Before interviewing agents, read 7 Common Mistakes that First-Time Home Buyers Make to help you decide which question to ask.
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Questions to Ask During the Interview
Preplan your questions to make the most of your limited minutes. Of course, you’ll ask pertinent questions about their experience and business practices, but you’ll also want a feel for their style. Are they hand-holdy without time constraints, perfect for first-time buyers? Or are they a hard charger who can knock out a deal in days?
Don’t be afraid to define your priorities. You want your agent to know what is most important to you. Are you unwavering on your budget? Do you have a specific timeline or a non-negotiable feature in the house?
Here are questions you might ask to get to know the agent.
- How many years have you worked as an agent?
- Are you a local expert in the areas I want to buy?
- What percentage of your clients is military?
- When was the last time you helped a military buyer secure a home?
- How many clients do you work with?
- Will I always work with you, or do you have a partner or a team?
- Are you intimately familiar with the VA loan and VA loan assumption?
- What are some creative ways you’ve helped military buyers beat the competition?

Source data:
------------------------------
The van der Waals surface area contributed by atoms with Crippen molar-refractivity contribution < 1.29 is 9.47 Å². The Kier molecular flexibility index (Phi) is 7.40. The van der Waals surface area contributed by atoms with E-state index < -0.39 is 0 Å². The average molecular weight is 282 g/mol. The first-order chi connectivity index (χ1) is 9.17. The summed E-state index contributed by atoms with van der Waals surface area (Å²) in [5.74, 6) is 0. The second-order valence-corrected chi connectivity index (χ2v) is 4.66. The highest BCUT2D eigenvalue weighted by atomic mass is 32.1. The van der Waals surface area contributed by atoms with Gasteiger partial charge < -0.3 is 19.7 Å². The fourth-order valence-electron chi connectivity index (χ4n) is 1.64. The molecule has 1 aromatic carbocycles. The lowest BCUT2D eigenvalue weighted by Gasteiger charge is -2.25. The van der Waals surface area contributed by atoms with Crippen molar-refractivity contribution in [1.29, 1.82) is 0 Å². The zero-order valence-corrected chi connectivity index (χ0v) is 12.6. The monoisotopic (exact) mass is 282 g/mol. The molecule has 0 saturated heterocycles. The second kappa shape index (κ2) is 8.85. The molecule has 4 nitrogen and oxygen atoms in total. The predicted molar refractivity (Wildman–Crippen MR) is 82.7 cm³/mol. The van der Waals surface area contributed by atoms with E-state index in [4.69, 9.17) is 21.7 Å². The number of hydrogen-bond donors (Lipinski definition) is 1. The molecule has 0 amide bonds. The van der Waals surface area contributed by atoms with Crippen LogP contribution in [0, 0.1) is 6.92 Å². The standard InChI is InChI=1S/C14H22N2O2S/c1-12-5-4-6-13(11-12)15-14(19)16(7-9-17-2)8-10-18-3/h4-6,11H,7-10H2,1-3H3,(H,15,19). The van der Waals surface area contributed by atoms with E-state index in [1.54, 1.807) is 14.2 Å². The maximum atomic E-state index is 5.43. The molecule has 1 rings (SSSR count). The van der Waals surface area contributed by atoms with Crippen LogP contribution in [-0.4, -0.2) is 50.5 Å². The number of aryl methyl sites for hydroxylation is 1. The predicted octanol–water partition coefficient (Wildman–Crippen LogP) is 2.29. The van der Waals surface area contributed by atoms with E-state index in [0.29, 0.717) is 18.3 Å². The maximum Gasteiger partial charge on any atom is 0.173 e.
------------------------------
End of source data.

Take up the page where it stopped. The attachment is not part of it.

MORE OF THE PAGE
- Do you have a broad network of real estate professionals (mortgage lenders, attorneys) familiar with military buyers?
- Do you offer any guarantees or special programs for military buyers?
- Would you share a couple of references?
- What haven’t I asked that I should know?
You’ve chatted, but you’re on the fence. What to do? Sometimes you just gotta go with your gut to decide. If there isn’t a spark during your conversation, or you pick up bad vibes, move on to the next name and see if you have a better connection.
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3 Questions Your Real Estate Agent Can’t Answer
It's natural for military buyers to ask their real estate agent dozens of questions, but did you know that agents are legally restricted from answering some questions? Yes, federal, state, and city governments enact fair housing laws to prevent discrimination in real estate.